No. 614



Would you believe that literally untold thousands of parents in America today are embarrassing their children to tears, in most cases, without even being aware of it? This is true, but fortunately there is something we, or rather they, can do about it. All it requires is a little behavior modification, which may not be easy but will be well worth the effort.
What I am talking about is the passion our nation has for sports, which is now a year-round affair, and parents who get too emotionally involved in their children’s games and “show out” to the point it becomes highly embarrassing to their own children. If you have this problem, even borderline, please read on, because I have some thoughts to share that may be helpful.
In Arkansas we have a state treasure in the person of Dr. Betty Lowe, a pediatrician, past medical director of Arkansas Children’s Hospital in Little Rock and professor emeritus at the University of Arkansas for Medical Sciences. She writes a column titled “Ask Dr. Lowe” that is sent to me as a press release from Arkansas Children’s Hospital. The reason I share this with you is because I want you to know that what I am going to say is not just something off the top of my head, but shared by a person who has spent years in education, training and practice with children as her lifelong calling.
If you are a parent and have children or grandchildren involved in sports, please put yourself in the picture. A mother has a 12-year-old son who is playing Little League baseball and his father is extremely proud of him. She writes, “My husband gets so involved during the game that he sometimes yells and screams at the opposing team and occasionally gets angry and makes comments to the umpires and coaches. I’ve urged him to try to control himself more, because he embarrasses our son. I want my husband to be involved, but he just gets carried away. Can you offer any advice?”
As a parent or grandparent who is involved in your child’s sports, does this sound like anyone you know? The point that should not be overlooked here is that when adults get too emotionally involved, it becomes very embarrassing and it hurts the child because they have to be around and interact with the other children. Often they have to endure the stares that come when this takes place. Most parents would never do this intentionally, but they just get so carried away they don’t even realize what they are doing and the damage it causes.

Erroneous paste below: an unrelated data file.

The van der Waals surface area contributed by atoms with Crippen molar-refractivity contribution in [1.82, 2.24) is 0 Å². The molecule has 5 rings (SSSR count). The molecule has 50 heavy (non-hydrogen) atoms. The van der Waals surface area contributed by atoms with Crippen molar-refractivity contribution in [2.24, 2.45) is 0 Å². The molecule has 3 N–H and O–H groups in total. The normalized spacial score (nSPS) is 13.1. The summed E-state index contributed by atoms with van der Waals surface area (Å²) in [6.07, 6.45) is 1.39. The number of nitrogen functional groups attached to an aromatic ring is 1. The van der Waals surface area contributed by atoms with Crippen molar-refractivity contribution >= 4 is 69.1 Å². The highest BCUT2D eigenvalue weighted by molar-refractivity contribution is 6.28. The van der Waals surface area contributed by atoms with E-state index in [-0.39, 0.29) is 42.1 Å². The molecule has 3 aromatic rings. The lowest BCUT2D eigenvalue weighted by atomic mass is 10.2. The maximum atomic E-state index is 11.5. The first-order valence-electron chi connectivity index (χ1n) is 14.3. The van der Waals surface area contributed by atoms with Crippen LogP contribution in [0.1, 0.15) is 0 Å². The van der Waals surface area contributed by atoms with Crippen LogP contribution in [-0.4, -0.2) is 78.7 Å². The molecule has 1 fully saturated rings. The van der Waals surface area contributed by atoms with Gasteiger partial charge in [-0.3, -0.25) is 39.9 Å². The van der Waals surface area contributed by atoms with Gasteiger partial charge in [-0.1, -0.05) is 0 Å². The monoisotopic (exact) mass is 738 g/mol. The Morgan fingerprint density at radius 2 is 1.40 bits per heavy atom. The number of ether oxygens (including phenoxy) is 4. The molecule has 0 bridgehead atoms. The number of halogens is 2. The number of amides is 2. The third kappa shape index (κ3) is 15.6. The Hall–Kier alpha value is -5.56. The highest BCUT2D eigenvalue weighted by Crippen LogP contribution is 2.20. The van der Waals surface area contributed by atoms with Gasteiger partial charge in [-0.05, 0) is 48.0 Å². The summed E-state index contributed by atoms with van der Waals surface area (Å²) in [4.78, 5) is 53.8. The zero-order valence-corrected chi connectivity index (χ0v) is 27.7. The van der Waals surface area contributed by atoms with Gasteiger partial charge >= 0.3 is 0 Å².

Sports can offer many positive life lessons and experiences for children, especially when it comes to exercise in these days of high childhood obesity. In addition to this, sports teach teamwork, emphasize the principle of trying your best and improving with practice, and focus on how to win or lose with grace. Although all sports are competitive, three major reasons children, particularly pre-teens, indulge in sports are: 1. Sports are fun. 2. Children enjoy learning skills and improving. 3. Winning is rewarding and builds confidence.
Parents can taint these valuable lessons or enjoyable activities when they become unruly, negative or abusive. The American Academy of Pediatrics and Positive Coaching Alliance offer several suggestions to help parents act more sportsmanlike at their child’s activities. Here are some of these: 1. Tell your child that you are proud of him and will be pleased no matter how well he or his team plays. 2. Don’t give instructions during the game; that’s the coach’s job. 3. Cheer good plays by both teams. 4. Talk about good calls by the officials. If there’s a bad call, bite your tongue.
5. Rather than acting in the heat of the moment, consider that your excitement or anger may lead you to do something that will embarrass you and your child and his team. 6. Have fun and enjoy the game. 7. Thank officials and coaches. 8. Don’t give advice. Ask your child what he thought about the game and then listen.
For most children, sports can be a wonderful and enjoyable experience. Generally speaking, children who are involved in sports do better in school, have enhanced self-esteem, are better adjusted socially and experience less depression.
Parents must realize they cannot participate in sports through their child, but should relax and enjoy the activity and the obvious enthusiasm the child gets out of participating in sports. If your son or daughter is involved in sports at any level, why not clip out this column and place it on your refrigerator as a constant reminder to be a supportive parent, and to never ever embarrass your child by your behavior.
(EDITOR'S NOTE: Jim Davidson is a public speaker and syndicated columnist. You may contact him at 2 Bentley Drive, Conway, AR 72034. To support literacy, buy his book: “Learning, Earning & Giving Back.”)